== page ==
28. Kudayev, Rasul Vladimirovich, was born on 23 January 1978. He resided in the village of Khasanya near the city of Nalchik of the Kabardino-Balkar Republic. He was sentenced to life imprisonment in a special-regime penal colony under Article 105, Points ‘a’, ‘e’, ‘zh’ and ‘z’ (‘Murder of two or more individuals by generally dangerous means by an organised group, out of mercenary interest related to banditry’) of the Criminal Code of the Russian Federation, Article 166, Part 4 (‘Unlawful occupancy of transport vehicles without the intention to commit theft committed by an organised group with the use of force dangerous to life and health, and also with the threat of using such force’), Article 205, Part 3 (‘Terrorist act using firearms committed by an organised group resulting in dangerous consequences’), Article 209, Part 2 (Participation in a stable armed group with the aim of assaulting individuals or organisations, and in the assaults committed by it’), Article 210, Part 2 (‘Participation in a criminal group’), Article 222, Part 3 (‘Illegal acquisition, transfer, sale, storage, transportation, or bearing of firearms, its basic parts, ammunition, explosives, and explosive devices committed by an organised group’), Article 30, Part 2, and Article 226, Part 4, Points ‘a’ and ‘b’ (‘Attempt to steal firearms and ammunition committed by an organised group with the use of force dangerous to life and health, and also with the threat of using such force’), Article 226, Part 4, Points ‘a’ and ‘b’ (‘Theft of firearms and ammunition committed by an organised group with the use of force dangerous to life and health, and also with the threat of using such force’), Article 279 (‘Active participation in an armed mutiny aimed at a forcible change of the constitutional order or a violation of the territorial integrity of the Russian Federation’), and Article 317 (‘Attempt on the life of law enforcement officers or military service personnel’) of the Russian Criminal Code for his alleged participation in the Nalchik attack on 13 October 2005. Mr Kudayev had been held in custody since 23 October 2005.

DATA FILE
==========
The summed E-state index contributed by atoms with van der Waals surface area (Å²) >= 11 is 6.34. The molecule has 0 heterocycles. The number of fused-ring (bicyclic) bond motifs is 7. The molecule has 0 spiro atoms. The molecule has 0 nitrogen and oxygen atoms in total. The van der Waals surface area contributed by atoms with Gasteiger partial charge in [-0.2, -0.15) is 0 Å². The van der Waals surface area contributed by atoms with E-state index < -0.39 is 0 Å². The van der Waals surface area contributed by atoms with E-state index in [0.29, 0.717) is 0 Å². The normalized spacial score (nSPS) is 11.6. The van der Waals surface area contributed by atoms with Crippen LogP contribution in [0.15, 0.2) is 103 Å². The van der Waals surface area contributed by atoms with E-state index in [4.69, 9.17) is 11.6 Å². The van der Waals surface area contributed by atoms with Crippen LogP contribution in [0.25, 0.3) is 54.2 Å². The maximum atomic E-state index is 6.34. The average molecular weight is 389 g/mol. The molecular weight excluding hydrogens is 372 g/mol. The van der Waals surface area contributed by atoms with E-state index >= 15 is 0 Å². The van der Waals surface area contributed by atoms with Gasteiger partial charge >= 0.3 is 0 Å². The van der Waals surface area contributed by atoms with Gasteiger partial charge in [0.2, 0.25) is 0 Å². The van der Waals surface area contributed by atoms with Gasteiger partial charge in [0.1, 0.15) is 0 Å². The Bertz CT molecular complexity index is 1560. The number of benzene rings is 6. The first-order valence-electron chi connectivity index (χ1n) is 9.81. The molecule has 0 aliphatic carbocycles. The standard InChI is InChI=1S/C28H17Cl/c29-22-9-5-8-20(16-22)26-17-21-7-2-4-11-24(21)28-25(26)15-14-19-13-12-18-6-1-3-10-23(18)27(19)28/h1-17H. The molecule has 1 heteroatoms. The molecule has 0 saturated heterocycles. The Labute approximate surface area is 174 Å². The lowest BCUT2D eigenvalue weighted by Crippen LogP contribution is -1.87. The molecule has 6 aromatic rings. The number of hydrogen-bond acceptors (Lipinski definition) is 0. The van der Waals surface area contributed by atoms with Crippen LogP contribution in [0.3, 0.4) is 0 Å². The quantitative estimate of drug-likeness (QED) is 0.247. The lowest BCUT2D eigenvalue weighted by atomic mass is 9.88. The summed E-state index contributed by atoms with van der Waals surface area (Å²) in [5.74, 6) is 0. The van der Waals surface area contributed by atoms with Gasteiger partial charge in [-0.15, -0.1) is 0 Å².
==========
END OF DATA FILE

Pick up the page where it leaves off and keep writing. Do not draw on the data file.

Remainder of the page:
29. Kuksov, Vasily Alekseyevich, was born on 21 May 1988. A resident of the city of Penza, he is an antifascist and animals’ rights activist of left-wing persuasion. Prior to his arrest, he worked as a design engineer and played in a rock band. He was sentenced to 9 years of imprisonment in a general-regime penal colony under Article 205.4, Part 2 (‘Participation in a terrorist association’) and Article 222, Part 1 (‘Illegal storage of firearms and ammunition’) of the Russian Criminal Code in connection with the Set case, an organisation declared to be an Anarchist terrorist group. He has been held in custody since 19 October 2017.